With Gatelab, developer Audiomodern is giving away a plug-in which “hacks” into your audio tracks using all the classic gating and sequencing tricks in the book. A creative gate sequencer, Gatelab generates rhythmic patterns and volume automations in real time, with various random functions added. That’s a welcome addition to any producer toolkit, especially for the price of free!
After the ingenious filter step that made it into many freeware hit lists since its appearance, Audiomodern presents another free plug-in that’s not to be missing from any collection. Gatelab is a creative gate sequencer that creates new patterns by rhythmically ‘dismembering’ the audio track.
Among everything else, the plug-in offers a ‘flow mode’ for manipulated volume curves alongside a gate mode for traditional gate sequences of up to 64 steps. You can simply draw them separately with the mouse for the left and right channels. A ratcheting function with up to three subdivisions can be activated per step. There is also a shuffle function and sequences can be played forwards, backwards, or in ping-pong mode.
A palette with numerous ready-made patterns is a good starting point for new patterns. A click on the central Randomize button creates random sequences, which always creates new patterns. There is also an auto-randomize function which automatically shuffles patterns after a chosen number of bars.
What I find particularly interesting is Gatelab’s ability to output MIDI data for sequencing other plug-ins. And the other way around, Gatelab can be comprehensively controlled via MIDI controllers which makes it ideal for live use. The preset buttons at the bottom are also a great performance addition. Here, the created patterns can be saved and recalled spontaneously.
Free for macOS, Windows and iOS
Audiomodern Gatelab is available for free from the manufacturer’s website for macOS and Windows. All you have to do is create a free account. The plug-in runs under macOS 10.12 or later and Windows 7 or later in AU, VST, VST3, and AAX formats. It’s also available standalone.
The iOS version, which you can get in the App Store, is also free. It requires iOS / iPadOS 9.3 or later, and runs as an AUv3 plug-in.
With VocAlign Project 5, software developer Synchro Arts presents a completely redesigned version of their software for automatic alignment of multiple vocal tracks. That sounds very complex, and it is. The technology behind VocAlign has matured for over a decade and trust me when I say it’s a lifeline. It works perfectly enough to spare you from tedious vocal alignment in post. Even for those grid-obsessed, super meticulous / draconian producers, VocAlign provides a starting point that’s darn near close to finish. I consider it indispensable for tight multi-tracked performances, and it all happens quite clickly. VocAlign Project, the most affordable version, does everything a reasonably accomplished music producer may be looking for in the flagship product. Its latest version is available now, at an introductory discount (EUR 89 down from EUR 141).
Synchro Arts VocAlign Project 5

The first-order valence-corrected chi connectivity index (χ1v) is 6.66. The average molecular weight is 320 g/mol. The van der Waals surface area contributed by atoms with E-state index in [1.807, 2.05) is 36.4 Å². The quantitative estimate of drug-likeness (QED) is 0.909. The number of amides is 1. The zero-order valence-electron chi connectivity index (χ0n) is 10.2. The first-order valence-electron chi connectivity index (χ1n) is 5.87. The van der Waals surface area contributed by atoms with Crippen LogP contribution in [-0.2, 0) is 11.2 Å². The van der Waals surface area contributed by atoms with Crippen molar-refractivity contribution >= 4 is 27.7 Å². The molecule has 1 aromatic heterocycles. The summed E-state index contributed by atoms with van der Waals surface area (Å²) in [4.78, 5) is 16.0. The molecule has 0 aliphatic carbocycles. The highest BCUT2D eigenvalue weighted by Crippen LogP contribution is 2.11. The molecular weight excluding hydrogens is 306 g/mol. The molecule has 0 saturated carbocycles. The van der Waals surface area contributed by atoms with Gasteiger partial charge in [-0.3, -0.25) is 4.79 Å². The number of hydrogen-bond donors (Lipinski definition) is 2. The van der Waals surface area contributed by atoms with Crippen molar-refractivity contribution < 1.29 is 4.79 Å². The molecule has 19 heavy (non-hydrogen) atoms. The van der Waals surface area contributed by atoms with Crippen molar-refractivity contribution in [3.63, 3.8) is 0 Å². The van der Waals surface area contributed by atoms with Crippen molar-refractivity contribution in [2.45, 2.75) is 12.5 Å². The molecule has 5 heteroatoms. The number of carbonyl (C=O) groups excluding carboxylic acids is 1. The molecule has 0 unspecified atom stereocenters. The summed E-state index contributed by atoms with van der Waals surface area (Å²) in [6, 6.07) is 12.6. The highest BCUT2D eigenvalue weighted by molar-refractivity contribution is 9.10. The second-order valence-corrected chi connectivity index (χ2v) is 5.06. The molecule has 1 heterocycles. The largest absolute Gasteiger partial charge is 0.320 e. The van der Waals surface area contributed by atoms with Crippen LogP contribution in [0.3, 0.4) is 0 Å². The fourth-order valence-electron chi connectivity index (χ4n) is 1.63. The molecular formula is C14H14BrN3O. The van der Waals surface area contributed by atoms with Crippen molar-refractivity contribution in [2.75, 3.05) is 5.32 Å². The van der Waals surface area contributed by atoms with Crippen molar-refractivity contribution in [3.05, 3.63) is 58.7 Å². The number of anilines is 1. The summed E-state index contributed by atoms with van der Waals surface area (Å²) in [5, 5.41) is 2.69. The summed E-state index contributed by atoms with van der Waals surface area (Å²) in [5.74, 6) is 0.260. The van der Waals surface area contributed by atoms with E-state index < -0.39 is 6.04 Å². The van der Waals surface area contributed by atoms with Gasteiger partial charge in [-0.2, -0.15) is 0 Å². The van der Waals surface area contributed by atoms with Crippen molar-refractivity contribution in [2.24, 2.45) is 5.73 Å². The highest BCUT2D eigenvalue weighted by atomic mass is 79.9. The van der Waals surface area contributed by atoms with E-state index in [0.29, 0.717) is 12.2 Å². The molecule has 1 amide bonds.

VocAlign Project 5 from Synchro Arts should help you get multi-tracked vocal recordings perfectly in time, while sounding natural. Thanks to SmartAlign tecg, the plug-in automatically detects the sections in the recordings that are supposed to “fit together” and pushes several tracks on top of each other. With the tightness control, you can determine how precise you want the tracks lined up. Additionally, there are presets which make it easier to get started. That aside, VocAlign’s user interface has been improved again. The all-important waveform view has been revised to make it easier to catch offsets in the recordings. Moreover, the software incorporates dongle-less iLok authorization.
VocAlign Project 5
Synchro Arts VocAlign Project 5 deals
Until October 25 2021, Synchro Arts VocAlign Project 5 is available here at Thomann.de (affiliate link) at an introductory price of EUR 89 (down from EUR 141). The upgrade from version 3 is also reduced here at Thomann.de (affiliate link) to EUR 29 (down from EUR 46). If you bought V3 before March 16 2021, you can upgrade to the new version for free. Additionally, VocAlignUltra and upgrades are also offered at lower prices during the introductory period. You can find the offers here at Thomann.de (affiliate link).
VocAlign runs under Windows 10 or later and macOS 10.8 or later in VST, VST3, AU and AAX formats (32 or 64-bit). In addition, the software supports the ARA2 interface for direct integration into Cubase, Studio One, and Logic Pro. To authorize a maximum of two licenses, you need a free iLok account (or paid USB dongle). A limited demo version and several demonstration videos can also be found on the SynchroArts website.
Whether you’re thinking of entering the world of vlogging, or looking to upgrade your current setup, you’re not short of options! And while it’s great that the market is overflowing, it can get a bit overwhelming. So here are a few camera options at different price points to get you started.
All cameras in the following list come with built-in microphones, although some do offer connectivity for external microphones. But if you’re concerned about getting the best audio quality, it’s probably wise to have a separate audio setup to capture sound. Especially if you are on a desk, and especially if it is sound-centric (like playing music or guitar). If you’re just starting out, and don’t want to drop a sum quite straight away on a sound-card bundle, even an affordable microphone with a 3.5mm connection (supported by most of the following cameras) would be able to give you a better and more focused audio.
If you really want to save, or want to start a vlog without having to first buy a new camera, you might find that your current Android or Apple device may be just the device for you to dip your toes into the world of vlogging. It’s hard to compete with a device that is always at hand. Most phones boast pretty decent camera specs nowadays, and you get the added benefit of being able to upload your videos directly. You can often also edit the videos directly in your phone, or download an app for it, to give your videos more of a polished feel.